Measuring the speed of a site is not an exact science. Any test you take will be dependent on the distance between you (or the tool you used to test) and the site. You should also take into account the connection speed, in case you're doing an empirical test using your own device and ISP.
Having said that, there are a few indicators you can use to make sure that your site is fast.
We highly recommend the highly unflattering Dareboost.com for front end performance tests. With Dareboost, you can not only test any page on your site, you can also sign up for tracking. Dareboost will not only give you a page speed, but also a technical score that will change over time.
In our opinion, Dareboost has the most useful, actionable data from any front end testing platform we've seen.
But there are simpler, more flattering tests around...
The monitoring service Pingdom has a free tool that will give you a very nice-looking summary of all your site's issues.
As mentioned before, try to use the closest location to your server. If you're on one of our East Coast US servers, choose New York; if you're on the West Coast server go with San Jose. Stockholm is the best option for sites on our Europe server, and Melbourne is a good choice for AU server clients.
After you run the test, a summary will appear. This alone can give you a lot of useful data:
The most important element to notice here is load time -- under a second is good, more than two seconds is cause for concern. Also important are page size and requests, as those don't vary from user to user. The lower you keep those, the faster your site will be.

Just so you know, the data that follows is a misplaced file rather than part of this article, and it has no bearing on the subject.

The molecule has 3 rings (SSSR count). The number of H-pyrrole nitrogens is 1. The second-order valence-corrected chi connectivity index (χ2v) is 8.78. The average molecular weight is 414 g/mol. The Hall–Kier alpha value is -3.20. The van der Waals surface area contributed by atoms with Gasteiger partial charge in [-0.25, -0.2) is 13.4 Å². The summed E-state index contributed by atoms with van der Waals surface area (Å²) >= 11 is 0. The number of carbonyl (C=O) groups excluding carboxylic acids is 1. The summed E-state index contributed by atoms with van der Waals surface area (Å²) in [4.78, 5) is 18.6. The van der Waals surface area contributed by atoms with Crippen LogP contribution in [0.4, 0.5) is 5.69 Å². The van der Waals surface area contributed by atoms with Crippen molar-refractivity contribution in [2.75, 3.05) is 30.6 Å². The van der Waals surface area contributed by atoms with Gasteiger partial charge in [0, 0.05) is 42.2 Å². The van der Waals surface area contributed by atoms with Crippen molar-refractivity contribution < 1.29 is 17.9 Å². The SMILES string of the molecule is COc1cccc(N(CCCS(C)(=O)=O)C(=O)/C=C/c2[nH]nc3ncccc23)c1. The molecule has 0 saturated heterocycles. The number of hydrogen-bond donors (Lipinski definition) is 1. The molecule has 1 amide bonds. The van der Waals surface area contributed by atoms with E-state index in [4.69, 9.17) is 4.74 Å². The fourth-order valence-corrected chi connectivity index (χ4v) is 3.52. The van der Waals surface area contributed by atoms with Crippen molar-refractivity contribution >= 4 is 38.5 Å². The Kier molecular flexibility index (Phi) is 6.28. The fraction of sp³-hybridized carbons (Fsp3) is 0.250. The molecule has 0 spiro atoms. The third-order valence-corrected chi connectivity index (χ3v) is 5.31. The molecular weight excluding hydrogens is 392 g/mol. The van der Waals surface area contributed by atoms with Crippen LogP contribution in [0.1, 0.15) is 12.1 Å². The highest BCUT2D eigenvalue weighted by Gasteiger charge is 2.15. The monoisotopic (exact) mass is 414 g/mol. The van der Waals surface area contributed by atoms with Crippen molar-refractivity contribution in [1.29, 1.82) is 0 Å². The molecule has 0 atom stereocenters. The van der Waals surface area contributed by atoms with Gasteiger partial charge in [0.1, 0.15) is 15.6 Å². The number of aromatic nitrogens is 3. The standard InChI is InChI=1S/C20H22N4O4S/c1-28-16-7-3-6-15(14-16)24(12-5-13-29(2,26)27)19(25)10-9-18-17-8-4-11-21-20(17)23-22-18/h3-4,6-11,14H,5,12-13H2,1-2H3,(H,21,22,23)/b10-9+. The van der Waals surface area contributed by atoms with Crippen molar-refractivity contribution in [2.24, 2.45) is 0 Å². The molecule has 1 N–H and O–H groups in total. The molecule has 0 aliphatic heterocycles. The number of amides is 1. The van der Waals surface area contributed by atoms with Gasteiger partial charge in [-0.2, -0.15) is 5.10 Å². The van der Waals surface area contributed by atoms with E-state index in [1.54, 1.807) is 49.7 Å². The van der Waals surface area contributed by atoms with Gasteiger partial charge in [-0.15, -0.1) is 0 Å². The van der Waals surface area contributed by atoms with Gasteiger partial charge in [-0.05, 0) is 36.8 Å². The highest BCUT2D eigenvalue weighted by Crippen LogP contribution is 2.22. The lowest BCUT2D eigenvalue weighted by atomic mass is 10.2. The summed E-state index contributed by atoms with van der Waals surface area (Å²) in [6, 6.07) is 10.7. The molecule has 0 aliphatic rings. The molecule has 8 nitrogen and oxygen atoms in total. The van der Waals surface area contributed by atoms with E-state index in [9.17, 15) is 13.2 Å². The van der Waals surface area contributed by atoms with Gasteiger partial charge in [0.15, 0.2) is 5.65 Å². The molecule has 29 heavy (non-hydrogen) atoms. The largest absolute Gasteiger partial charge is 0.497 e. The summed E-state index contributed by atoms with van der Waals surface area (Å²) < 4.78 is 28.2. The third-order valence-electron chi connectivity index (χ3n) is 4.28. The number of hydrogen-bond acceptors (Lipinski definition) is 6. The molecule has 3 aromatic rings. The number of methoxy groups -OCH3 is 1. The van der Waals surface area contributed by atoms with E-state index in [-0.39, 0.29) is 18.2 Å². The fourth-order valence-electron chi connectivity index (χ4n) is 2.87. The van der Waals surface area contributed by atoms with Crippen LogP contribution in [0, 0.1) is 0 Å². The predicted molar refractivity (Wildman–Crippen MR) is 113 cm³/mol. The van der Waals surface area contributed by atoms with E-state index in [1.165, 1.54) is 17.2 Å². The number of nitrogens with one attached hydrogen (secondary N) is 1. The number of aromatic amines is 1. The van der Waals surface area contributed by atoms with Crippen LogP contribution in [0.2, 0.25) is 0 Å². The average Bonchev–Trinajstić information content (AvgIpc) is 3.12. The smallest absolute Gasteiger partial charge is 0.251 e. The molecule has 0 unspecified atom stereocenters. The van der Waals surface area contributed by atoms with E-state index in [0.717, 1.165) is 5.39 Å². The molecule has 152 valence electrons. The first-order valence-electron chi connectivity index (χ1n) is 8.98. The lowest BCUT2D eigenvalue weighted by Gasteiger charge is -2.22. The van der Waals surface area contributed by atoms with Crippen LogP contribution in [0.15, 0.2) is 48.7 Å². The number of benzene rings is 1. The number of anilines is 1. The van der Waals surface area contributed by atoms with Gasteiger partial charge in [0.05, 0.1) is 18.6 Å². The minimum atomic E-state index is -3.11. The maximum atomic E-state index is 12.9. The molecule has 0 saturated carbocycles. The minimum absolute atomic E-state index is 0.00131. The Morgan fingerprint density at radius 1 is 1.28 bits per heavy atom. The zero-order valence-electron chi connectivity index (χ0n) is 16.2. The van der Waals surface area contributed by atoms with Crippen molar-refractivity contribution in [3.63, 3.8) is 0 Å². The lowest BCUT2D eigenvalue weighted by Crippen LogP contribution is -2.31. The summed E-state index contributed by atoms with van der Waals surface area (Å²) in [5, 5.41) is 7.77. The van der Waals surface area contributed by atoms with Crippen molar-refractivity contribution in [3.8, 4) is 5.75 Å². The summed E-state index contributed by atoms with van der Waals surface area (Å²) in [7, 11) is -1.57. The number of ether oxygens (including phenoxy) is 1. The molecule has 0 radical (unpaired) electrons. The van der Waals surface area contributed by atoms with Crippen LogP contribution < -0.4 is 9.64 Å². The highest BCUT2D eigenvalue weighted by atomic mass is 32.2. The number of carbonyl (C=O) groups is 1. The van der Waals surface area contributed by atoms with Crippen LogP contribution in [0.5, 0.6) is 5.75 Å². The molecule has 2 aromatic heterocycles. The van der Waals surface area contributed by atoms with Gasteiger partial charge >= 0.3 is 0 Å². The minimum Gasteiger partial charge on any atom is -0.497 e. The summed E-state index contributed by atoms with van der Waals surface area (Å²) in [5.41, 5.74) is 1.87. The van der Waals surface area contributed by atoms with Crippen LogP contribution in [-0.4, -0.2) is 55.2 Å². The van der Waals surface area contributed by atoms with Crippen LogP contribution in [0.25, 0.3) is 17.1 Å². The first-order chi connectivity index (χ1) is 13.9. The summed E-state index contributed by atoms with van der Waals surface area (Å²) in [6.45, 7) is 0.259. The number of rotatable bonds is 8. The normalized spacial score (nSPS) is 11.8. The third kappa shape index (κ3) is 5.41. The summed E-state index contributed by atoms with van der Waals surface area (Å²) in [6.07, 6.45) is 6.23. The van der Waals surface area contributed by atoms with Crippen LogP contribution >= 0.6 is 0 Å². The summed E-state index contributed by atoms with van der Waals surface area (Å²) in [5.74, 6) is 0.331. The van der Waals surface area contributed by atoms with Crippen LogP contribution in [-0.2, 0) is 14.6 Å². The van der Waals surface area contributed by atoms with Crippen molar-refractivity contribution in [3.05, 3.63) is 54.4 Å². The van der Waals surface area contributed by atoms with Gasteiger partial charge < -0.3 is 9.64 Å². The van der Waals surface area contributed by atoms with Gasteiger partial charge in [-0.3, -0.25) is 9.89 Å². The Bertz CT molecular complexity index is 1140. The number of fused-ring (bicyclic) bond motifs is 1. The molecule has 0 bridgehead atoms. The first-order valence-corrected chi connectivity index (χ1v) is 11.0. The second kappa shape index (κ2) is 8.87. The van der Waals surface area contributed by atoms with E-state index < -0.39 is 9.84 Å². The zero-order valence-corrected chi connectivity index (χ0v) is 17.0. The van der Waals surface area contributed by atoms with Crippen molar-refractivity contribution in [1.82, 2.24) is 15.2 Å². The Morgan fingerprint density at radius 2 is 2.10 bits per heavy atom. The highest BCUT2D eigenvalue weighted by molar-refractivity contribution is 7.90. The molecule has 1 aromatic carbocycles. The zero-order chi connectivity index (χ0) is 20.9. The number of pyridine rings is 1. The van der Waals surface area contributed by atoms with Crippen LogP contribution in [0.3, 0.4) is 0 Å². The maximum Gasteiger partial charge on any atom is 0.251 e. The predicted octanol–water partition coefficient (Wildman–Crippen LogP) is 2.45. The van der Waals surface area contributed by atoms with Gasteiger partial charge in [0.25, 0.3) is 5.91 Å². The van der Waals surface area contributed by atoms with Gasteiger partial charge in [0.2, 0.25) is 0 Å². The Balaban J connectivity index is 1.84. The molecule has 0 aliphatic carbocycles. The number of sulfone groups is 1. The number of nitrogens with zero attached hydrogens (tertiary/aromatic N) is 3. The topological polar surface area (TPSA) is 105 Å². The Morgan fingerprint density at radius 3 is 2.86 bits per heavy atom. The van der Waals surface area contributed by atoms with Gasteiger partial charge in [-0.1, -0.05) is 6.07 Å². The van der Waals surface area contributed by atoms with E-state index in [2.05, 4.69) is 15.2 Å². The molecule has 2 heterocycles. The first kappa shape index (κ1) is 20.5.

It's worth running the test again using a different location, further from the server. This will allow you to see the load time visitors from other locations are experiencing.
However, be aware that Pingdom is not a perfect tool! Its main failing is that it does not take into account HTTP/2, which is the latest protocol and which your site will be on if you are a Performance Foundry hosting client. Previously the elements of a page were loaded sequentially and therefore it was advantageous to perform optimizations such as combining (concatenating) and minifying code to help the browser read it faster. HTTP/2 processes requests completely differently, and the opposite approach takes best advantage of HTTP/2 technology, that is having code in bite-size chunks and serving elements all at once for the browser to load as soon as each one is ready. So, many of the optimizations that Pingdom recommends are actually detrimental to your performance under HTTP/2.
Another important indicator is the response time of your server. For that, you can use Google's PageSpeed Insights:
Just like with Pingdom's tool, you will get way too much information -- don't feel like you have to analyse it all! But among all those stats, one piece of information is really important: the server response time.
For Google, anything more than 0.2 seconds should be optimized, so be on the look out for that number.
Be aware that Google PageSpeed isn't a good tool for measuring the general speed of the site (despite its very misleading name).
You should keep these tools handy whenever you are creating a post or page, so you can test if the final product is becoming too slow.